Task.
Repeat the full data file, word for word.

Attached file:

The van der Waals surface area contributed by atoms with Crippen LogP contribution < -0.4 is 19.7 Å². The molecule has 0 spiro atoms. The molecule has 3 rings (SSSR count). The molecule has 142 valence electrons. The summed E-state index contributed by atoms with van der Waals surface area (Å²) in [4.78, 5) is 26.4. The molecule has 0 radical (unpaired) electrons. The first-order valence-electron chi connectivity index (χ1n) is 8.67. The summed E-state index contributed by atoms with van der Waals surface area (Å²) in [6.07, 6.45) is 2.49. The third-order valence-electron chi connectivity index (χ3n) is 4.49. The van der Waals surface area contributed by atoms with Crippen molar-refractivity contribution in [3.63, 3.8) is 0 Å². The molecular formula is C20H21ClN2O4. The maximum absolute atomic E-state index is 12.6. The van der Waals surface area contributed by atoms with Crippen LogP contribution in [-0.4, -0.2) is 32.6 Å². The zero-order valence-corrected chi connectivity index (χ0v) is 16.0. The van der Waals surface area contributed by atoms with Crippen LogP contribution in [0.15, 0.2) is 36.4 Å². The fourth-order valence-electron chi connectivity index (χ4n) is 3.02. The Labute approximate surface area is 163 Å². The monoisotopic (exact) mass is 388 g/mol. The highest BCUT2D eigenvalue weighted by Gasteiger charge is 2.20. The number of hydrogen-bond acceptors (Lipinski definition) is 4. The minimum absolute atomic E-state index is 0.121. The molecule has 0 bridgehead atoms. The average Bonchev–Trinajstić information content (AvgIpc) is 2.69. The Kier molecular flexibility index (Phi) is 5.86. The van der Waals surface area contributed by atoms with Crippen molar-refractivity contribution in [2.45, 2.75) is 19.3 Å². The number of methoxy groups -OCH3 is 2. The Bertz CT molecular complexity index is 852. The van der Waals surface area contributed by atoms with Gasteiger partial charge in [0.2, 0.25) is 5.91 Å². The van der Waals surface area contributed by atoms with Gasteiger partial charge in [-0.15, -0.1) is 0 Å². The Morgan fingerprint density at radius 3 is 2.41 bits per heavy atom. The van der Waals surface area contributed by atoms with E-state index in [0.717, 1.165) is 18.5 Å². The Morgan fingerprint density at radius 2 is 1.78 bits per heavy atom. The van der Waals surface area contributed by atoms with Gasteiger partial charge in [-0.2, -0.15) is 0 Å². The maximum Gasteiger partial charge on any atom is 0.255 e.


The van der Waals surface area contributed by atoms with Crippen LogP contribution < -0.4 is 19.7 Å². The molecule has 0 spiro atoms. The molecule has 3 rings (SSSR count). The molecule has 142 valence electrons. The summed E-state index contributed by atoms with van der Waals surface area (Å²) in [4.78, 5) is 26.4. The molecule has 0 radical (unpaired) electrons. The first-order valence-electron chi connectivity index (χ1n) is 8.67. The summed E-state index contributed by atoms with van der Waals surface area (Å²) in [6.07, 6.45) is 2.49. The third-order valence-electron chi connectivity index (χ3n) is 4.49. The van der Waals surface area contributed by atoms with Crippen molar-refractivity contribution in [3.63, 3.8) is 0 Å². The molecular formula is C20H21ClN2O4. The maximum absolute atomic E-state index is 12.6. The van der Waals surface area contributed by atoms with Crippen LogP contribution in [-0.4, -0.2) is 32.6 Å². The zero-order valence-corrected chi connectivity index (χ0v) is 16.0. The van der Waals surface area contributed by atoms with Crippen LogP contribution in [0.15, 0.2) is 36.4 Å². The fourth-order valence-electron chi connectivity index (χ4n) is 3.02. The Labute approximate surface area is 163 Å². The monoisotopic (exact) mass is 388 g/mol. The highest BCUT2D eigenvalue weighted by Gasteiger charge is 2.20. The number of hydrogen-bond acceptors (Lipinski definition) is 4. The minimum absolute atomic E-state index is 0.121. The molecule has 0 bridgehead atoms. The average Bonchev–Trinajstić information content (AvgIpc) is 2.69. The Kier molecular flexibility index (Phi) is 5.86. The van der Waals surface area contributed by atoms with Crippen molar-refractivity contribution in [2.45, 2.75) is 19.3 Å². The number of methoxy groups -OCH3 is 2. The Bertz CT molecular complexity index is 852. The van der Waals surface area contributed by atoms with Gasteiger partial charge in [0.2, 0.25) is 5.91 Å². The van der Waals surface area contributed by atoms with Gasteiger partial charge in [-0.15, -0.1) is 0 Å². The Morgan fingerprint density at radius 3 is 2.41 bits per heavy atom. The van der Waals surface area contributed by atoms with E-state index in [0.717, 1.165) is 18.5 Å². The Morgan fingerprint density at radius 2 is 1.78 bits per heavy atom. The van der Waals surface area contributed by atoms with Gasteiger partial charge in [-0.2, -0.15) is 0 Å². The maximum Gasteiger partial charge on any atom is 0.255 e.